Go ahead and check out how these work! Don’t forget, you can go above and beyond what’s in this blog post and do a lot more. The world’s your oyster!
How to use Sketchnote Whiteboards?
Finally, let’s talk about how you can start using—and continue to use!—Sketchnote’s Whiteboards. First up, if you don’t already have it, make yourself a Sketchnote account (it’s totally free for now!). Sketchnote's Whiteboards are a part of the Boards we offer. Think of it as a sister board that you have access to, whenever you start a new one. You can continue working on your Kanban board, while also working on the Whiteboard. Now, on to the steps.
- From the Dashboard, you can quickly start working on a whiteboard by clicking on the option from the quick start menu.
- Alternatively, head on to the Boards tab on the left panel. Start a new board (or enter any existing board)
- Access the Whiteboard option from the top menu. You can head back to the Kanban view or List view similarly too.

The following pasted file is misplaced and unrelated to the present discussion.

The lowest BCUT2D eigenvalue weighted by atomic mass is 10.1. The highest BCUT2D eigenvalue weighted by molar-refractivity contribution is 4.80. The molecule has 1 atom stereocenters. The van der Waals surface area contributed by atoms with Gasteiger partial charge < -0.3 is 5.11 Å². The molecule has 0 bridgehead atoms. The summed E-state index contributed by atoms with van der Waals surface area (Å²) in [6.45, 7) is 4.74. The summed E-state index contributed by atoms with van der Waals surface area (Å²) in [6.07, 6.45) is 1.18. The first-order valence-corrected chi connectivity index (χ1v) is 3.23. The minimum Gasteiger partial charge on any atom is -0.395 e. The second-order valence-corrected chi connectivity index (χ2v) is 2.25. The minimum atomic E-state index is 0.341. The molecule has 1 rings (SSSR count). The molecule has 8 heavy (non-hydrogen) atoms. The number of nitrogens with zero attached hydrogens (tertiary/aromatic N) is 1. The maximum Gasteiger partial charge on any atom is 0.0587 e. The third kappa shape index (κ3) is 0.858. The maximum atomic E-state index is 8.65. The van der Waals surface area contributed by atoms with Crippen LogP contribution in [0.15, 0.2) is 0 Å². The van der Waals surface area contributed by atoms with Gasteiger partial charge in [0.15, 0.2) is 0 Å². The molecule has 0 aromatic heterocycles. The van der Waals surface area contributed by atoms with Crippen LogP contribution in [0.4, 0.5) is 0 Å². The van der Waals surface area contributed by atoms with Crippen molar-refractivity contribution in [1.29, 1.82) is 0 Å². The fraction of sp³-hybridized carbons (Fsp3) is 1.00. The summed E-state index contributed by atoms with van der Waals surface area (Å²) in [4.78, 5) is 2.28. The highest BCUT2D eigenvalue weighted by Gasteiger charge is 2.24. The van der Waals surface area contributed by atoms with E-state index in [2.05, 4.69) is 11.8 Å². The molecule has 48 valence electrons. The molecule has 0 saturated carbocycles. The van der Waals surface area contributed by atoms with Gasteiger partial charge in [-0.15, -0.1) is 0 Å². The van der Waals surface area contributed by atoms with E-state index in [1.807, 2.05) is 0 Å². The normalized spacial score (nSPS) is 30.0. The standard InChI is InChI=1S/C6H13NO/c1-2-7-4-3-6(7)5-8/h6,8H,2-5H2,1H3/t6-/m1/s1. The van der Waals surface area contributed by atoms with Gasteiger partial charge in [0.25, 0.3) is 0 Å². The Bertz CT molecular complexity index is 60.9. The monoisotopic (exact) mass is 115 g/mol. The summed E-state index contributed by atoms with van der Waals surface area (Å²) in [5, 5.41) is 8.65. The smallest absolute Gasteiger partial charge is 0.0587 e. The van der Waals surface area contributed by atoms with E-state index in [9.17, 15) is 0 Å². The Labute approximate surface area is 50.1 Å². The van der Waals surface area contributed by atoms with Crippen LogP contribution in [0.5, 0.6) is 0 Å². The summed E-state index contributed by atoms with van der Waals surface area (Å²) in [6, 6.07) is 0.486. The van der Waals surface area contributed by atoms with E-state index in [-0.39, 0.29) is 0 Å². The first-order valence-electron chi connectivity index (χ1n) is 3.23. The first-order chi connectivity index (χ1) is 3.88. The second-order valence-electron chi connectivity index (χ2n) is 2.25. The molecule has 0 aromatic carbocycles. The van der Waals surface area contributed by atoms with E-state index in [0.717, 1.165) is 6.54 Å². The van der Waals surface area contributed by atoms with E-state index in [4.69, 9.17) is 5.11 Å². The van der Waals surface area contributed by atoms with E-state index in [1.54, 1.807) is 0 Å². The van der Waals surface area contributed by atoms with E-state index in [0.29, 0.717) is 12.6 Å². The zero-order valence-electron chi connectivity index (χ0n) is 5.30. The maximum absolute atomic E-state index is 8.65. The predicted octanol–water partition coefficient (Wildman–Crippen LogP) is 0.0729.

- Since all boards come equipped with a whiteboard, you can find access to them inside any of your workspaces too.
Remember, all boards are associated with their sister Kanban board. So you get a fresh whiteboard with every new board you work on!
Ready to build your next mind map, your doodle or just the next wireframe for your project? Head on to Sketchnote and get started!
New to Sketchnote? Here’s why you need to build your startup with us
Sketchnote is an all-in-one startup OS for learning, team collaboration, doc management and legal help. It’s a platform created for entrepreneurs, by entrepreneurs. With Sketchnote, you can bring your team on one page and work on top-of-the-line features such as:
- Workspaces that double up as a hub for your teams and projects
- Kanban and Whiteboards Boards that bring your tasks and teams together
- A fully-loaded markdown editor to create any document—from pitch decks to team wikis.
- Fill-and-go legal documents like NDAs, MOUs, ESOPs and more
- Handcrafted and curated startup lessons to take a deep dive into every aspect of startup building and scaling.